"I'm really excited to be here tonight because I love what I do and I love sharing it," Kempka said at the start. She then sought to assure those students wondering if they can actually make a living as a journalist. "If you are a writer, and you can express an idea ... you will probably find work somewhere," she said. "That skill is in demand."
Kempka stressed that it's important to be good at shifting given that the latest in multimedia and digital publishing changes so rapidly. Don't get too attached to particular tactics or tools, she said, adding that the industry will always need people who can do these simple things: listen, look, show, tell, imagine and make.
From there, Kempka spent a lot of time talking about how she and colleagues at the Marquette Office of Marketing and Communication have worked to develop and redevelop the university's mobile applications. "It all starts with these drawings and getting feedback, feedback, feedback," she said while showing showing examples of the applications' first iterations. Hearing from others can be scary, but it's better to figure out mistakes early and not wait until too many resources have been assigned and expensive outside developers have been hired, she said.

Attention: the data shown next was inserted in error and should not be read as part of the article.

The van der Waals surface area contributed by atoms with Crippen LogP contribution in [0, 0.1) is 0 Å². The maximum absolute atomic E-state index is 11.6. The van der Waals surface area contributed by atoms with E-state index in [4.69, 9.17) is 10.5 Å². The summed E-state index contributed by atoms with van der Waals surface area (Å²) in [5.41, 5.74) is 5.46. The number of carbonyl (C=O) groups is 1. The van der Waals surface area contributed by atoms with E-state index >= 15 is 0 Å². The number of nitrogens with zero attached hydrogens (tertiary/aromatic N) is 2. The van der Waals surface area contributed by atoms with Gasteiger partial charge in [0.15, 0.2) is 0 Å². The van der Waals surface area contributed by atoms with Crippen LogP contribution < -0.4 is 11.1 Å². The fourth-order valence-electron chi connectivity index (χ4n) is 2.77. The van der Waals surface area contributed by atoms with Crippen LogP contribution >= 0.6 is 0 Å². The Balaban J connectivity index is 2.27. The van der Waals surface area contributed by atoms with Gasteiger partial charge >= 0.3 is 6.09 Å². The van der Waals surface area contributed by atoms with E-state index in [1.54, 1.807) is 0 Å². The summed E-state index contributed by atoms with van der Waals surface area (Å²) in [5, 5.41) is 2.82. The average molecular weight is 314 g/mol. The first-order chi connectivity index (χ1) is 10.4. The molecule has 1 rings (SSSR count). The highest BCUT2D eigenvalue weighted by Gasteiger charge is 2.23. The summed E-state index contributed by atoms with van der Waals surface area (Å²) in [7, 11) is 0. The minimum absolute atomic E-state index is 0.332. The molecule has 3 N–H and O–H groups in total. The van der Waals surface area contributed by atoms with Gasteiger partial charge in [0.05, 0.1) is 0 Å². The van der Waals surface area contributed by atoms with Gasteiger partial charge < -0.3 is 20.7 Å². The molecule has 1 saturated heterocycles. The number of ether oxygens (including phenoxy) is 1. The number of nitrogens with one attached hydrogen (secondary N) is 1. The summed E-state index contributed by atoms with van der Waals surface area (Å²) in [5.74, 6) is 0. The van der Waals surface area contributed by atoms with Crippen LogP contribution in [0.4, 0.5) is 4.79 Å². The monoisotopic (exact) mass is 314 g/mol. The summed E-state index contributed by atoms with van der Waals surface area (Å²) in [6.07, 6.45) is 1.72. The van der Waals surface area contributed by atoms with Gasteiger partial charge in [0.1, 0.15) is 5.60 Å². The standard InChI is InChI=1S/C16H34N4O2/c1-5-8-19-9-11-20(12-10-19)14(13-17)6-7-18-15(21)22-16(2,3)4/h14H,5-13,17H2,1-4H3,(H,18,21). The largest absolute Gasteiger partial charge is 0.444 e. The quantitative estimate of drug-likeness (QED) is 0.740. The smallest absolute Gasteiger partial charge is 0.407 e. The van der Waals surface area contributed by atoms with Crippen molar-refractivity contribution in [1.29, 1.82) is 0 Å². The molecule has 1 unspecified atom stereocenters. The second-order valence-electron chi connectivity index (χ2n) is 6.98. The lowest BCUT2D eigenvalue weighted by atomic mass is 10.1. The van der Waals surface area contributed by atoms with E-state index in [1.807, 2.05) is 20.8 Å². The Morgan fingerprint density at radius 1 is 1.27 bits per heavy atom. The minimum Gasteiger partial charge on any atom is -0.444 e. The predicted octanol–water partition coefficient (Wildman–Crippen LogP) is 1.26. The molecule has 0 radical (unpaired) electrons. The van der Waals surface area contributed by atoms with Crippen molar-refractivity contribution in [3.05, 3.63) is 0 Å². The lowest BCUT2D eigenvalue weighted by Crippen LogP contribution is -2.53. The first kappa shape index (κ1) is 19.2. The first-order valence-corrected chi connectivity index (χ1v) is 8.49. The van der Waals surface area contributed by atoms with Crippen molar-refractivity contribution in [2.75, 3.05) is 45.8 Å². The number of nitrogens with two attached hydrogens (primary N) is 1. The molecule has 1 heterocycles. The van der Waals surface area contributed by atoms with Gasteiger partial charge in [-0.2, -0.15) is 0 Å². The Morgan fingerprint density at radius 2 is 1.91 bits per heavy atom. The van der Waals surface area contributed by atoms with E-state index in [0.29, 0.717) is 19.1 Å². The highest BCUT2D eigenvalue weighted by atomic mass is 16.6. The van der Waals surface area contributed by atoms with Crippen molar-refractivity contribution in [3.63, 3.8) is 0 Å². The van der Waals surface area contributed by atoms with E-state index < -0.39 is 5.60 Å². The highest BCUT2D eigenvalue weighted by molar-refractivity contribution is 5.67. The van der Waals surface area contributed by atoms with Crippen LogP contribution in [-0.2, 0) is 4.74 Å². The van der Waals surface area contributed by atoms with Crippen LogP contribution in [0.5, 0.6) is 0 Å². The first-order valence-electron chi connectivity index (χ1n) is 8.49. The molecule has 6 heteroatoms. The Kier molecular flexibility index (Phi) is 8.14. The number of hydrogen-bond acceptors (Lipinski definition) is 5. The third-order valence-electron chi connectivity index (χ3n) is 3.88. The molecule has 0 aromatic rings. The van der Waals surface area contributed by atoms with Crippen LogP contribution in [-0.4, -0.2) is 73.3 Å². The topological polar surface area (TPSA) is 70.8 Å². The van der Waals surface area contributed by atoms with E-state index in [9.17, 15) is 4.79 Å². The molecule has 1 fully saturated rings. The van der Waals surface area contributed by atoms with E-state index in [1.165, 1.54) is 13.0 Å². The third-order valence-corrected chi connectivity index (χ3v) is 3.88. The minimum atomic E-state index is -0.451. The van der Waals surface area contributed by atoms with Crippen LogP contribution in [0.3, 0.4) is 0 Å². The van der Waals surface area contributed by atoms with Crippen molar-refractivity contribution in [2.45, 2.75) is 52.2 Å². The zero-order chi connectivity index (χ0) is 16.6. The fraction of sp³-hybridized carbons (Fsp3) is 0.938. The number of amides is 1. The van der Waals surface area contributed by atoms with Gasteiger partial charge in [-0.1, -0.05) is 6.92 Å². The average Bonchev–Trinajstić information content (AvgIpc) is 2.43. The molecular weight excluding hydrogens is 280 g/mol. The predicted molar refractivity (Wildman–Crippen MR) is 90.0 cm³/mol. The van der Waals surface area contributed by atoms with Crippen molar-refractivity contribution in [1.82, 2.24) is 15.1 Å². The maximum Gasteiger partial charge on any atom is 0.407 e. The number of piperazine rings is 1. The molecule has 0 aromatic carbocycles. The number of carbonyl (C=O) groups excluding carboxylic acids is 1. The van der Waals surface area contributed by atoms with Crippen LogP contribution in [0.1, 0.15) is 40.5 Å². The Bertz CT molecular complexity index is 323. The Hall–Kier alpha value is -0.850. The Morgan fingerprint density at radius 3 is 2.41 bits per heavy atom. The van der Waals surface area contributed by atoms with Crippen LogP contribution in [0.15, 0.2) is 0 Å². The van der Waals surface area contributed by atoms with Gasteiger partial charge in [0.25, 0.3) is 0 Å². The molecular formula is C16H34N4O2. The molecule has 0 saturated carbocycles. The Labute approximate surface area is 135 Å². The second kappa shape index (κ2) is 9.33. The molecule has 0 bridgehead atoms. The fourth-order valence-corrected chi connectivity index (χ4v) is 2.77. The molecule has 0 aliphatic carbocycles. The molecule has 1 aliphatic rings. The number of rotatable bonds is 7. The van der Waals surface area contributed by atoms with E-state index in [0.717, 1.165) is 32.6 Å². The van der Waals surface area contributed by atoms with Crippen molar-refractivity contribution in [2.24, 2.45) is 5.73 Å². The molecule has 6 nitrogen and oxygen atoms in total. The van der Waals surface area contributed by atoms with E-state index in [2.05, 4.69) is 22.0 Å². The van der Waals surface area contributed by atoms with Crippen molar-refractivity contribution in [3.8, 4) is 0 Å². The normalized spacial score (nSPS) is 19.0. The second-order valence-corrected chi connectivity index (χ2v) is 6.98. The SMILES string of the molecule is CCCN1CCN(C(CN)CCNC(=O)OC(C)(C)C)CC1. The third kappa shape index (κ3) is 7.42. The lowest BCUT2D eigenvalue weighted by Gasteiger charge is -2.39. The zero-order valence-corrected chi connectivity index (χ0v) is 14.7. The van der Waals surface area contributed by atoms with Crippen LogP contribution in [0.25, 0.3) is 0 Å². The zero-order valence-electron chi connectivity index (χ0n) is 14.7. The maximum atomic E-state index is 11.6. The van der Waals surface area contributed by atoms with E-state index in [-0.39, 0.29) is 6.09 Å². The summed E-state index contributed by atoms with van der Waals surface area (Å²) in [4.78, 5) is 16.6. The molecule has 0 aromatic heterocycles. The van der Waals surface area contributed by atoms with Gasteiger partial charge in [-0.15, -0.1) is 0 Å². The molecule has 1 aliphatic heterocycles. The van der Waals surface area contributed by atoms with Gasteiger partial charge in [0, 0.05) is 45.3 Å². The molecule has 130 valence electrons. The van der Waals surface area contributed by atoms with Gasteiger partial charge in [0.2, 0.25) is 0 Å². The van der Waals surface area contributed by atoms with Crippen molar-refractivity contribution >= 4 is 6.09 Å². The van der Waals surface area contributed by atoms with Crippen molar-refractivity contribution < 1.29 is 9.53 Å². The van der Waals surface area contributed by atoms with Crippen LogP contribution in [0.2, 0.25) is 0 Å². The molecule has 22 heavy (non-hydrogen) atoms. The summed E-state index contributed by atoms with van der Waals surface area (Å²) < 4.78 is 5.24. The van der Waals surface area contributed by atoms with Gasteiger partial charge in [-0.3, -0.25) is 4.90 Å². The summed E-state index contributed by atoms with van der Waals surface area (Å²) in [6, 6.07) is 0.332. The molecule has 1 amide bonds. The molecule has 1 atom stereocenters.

My JOUR 1100 class heard the first part of Kempka's presentation; each student is to write a 400-word column or editorial about what they thought of it by this Wednesday. After a break, the graduate students and Kempka – she is pursuing a master's degree herself, actually – spent time discussing what makes a delightful or horrible interactive experience on the Web or a mobile device. Some delightful mobile app examples shared by the class included those by or featuring Flipboard, Walgreens, Under Armour, eBay, Clear, Alice in Wonderland, Martha Stewart and Dropbox.
"I have received amazing feedback from students – "best presentation ever!" Menck told Kempka in an email afterward. "You hit this one out of the ballpark." I wholeheartedly agree. So insightful. So inspiring.